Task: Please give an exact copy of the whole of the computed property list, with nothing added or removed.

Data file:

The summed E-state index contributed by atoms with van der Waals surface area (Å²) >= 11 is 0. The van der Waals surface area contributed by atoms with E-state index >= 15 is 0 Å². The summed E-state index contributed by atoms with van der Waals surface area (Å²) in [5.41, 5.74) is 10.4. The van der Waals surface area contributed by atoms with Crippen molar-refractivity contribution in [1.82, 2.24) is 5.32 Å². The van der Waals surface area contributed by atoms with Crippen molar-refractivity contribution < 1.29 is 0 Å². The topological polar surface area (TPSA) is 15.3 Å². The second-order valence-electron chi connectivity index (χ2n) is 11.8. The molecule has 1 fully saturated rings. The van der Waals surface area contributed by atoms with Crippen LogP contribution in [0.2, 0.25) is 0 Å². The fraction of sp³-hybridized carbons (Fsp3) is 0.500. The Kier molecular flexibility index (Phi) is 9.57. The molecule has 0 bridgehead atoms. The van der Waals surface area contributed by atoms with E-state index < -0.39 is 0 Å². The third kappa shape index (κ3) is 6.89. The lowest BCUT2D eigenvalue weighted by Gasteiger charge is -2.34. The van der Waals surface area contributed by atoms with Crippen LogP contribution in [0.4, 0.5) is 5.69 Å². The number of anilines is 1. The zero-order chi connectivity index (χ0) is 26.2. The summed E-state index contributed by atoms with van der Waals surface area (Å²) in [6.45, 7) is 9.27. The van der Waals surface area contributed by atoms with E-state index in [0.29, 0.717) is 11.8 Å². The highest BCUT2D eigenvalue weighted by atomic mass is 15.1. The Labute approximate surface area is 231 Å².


The summed E-state index contributed by atoms with van der Waals surface area (Å²) >= 11 is 0. The van der Waals surface area contributed by atoms with E-state index >= 15 is 0 Å². The summed E-state index contributed by atoms with van der Waals surface area (Å²) in [5.41, 5.74) is 10.4. The van der Waals surface area contributed by atoms with Crippen molar-refractivity contribution in [1.82, 2.24) is 5.32 Å². The van der Waals surface area contributed by atoms with Crippen molar-refractivity contribution < 1.29 is 0 Å². The topological polar surface area (TPSA) is 15.3 Å². The second-order valence-electron chi connectivity index (χ2n) is 11.8. The molecule has 1 fully saturated rings. The van der Waals surface area contributed by atoms with Crippen LogP contribution in [0.2, 0.25) is 0 Å². The fraction of sp³-hybridized carbons (Fsp3) is 0.500. The Kier molecular flexibility index (Phi) is 9.57. The molecule has 0 bridgehead atoms. The van der Waals surface area contributed by atoms with E-state index < -0.39 is 0 Å². The third kappa shape index (κ3) is 6.89. The lowest BCUT2D eigenvalue weighted by Gasteiger charge is -2.34. The van der Waals surface area contributed by atoms with Crippen LogP contribution in [0.4, 0.5) is 5.69 Å². The number of anilines is 1. The zero-order chi connectivity index (χ0) is 26.2. The summed E-state index contributed by atoms with van der Waals surface area (Å²) in [6.45, 7) is 9.27. The van der Waals surface area contributed by atoms with E-state index in [0.29, 0.717) is 11.8 Å². The highest BCUT2D eigenvalue weighted by atomic mass is 15.1. The Labute approximate surface area is 231 Å².